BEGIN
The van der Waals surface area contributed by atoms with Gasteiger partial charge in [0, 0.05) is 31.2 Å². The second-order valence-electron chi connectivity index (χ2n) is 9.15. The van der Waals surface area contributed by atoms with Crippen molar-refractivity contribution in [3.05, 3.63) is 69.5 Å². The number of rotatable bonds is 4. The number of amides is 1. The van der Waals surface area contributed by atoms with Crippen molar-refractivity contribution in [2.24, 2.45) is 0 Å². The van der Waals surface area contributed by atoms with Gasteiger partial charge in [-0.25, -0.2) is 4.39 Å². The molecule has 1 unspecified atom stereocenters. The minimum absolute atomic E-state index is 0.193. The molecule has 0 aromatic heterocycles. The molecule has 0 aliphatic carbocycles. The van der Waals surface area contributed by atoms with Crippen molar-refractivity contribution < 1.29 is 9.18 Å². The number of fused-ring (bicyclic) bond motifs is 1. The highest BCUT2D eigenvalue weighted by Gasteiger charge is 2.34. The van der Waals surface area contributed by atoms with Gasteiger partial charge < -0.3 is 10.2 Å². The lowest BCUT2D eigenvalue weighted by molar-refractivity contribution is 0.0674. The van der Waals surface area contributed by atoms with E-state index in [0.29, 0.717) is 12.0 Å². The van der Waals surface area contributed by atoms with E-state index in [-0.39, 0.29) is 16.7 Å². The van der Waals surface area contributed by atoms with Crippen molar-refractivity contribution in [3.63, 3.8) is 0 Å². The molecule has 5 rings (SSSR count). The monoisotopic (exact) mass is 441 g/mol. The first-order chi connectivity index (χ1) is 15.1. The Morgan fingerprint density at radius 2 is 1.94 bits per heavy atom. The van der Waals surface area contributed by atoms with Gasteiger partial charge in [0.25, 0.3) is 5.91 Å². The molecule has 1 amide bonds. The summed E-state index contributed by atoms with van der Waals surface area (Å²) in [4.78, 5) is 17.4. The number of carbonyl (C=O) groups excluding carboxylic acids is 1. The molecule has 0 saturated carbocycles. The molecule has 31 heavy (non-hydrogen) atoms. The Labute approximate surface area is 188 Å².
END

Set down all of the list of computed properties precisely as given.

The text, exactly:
The van der Waals surface area contributed by atoms with Gasteiger partial charge in [0, 0.05) is 31.2 Å². The second-order valence-electron chi connectivity index (χ2n) is 9.15. The van der Waals surface area contributed by atoms with Crippen molar-refractivity contribution in [3.05, 3.63) is 69.5 Å². The number of rotatable bonds is 4. The number of amides is 1. The van der Waals surface area contributed by atoms with Crippen molar-refractivity contribution in [2.24, 2.45) is 0 Å². The van der Waals surface area contributed by atoms with Gasteiger partial charge in [-0.25, -0.2) is 4.39 Å². The molecule has 1 unspecified atom stereocenters. The minimum absolute atomic E-state index is 0.193. The molecule has 0 aromatic heterocycles. The molecule has 0 aliphatic carbocycles. The van der Waals surface area contributed by atoms with Crippen molar-refractivity contribution < 1.29 is 9.18 Å². The number of fused-ring (bicyclic) bond motifs is 1. The highest BCUT2D eigenvalue weighted by Gasteiger charge is 2.34. The van der Waals surface area contributed by atoms with Gasteiger partial charge < -0.3 is 10.2 Å². The lowest BCUT2D eigenvalue weighted by molar-refractivity contribution is 0.0674. The van der Waals surface area contributed by atoms with E-state index in [0.29, 0.717) is 12.0 Å². The van der Waals surface area contributed by atoms with E-state index in [-0.39, 0.29) is 16.7 Å². The van der Waals surface area contributed by atoms with Crippen molar-refractivity contribution in [3.63, 3.8) is 0 Å². The molecule has 5 rings (SSSR count). The monoisotopic (exact) mass is 441 g/mol. The first-order chi connectivity index (χ1) is 15.1. The Morgan fingerprint density at radius 2 is 1.94 bits per heavy atom. The van der Waals surface area contributed by atoms with Gasteiger partial charge in [0.25, 0.3) is 5.91 Å². The molecule has 1 amide bonds. The summed E-state index contributed by atoms with van der Waals surface area (Å²) in [4.78, 5) is 17.4. The number of carbonyl (C=O) groups excluding carboxylic acids is 1. The molecule has 0 saturated carbocycles. The molecule has 31 heavy (non-hydrogen) atoms. The Labute approximate surface area is 188 Å².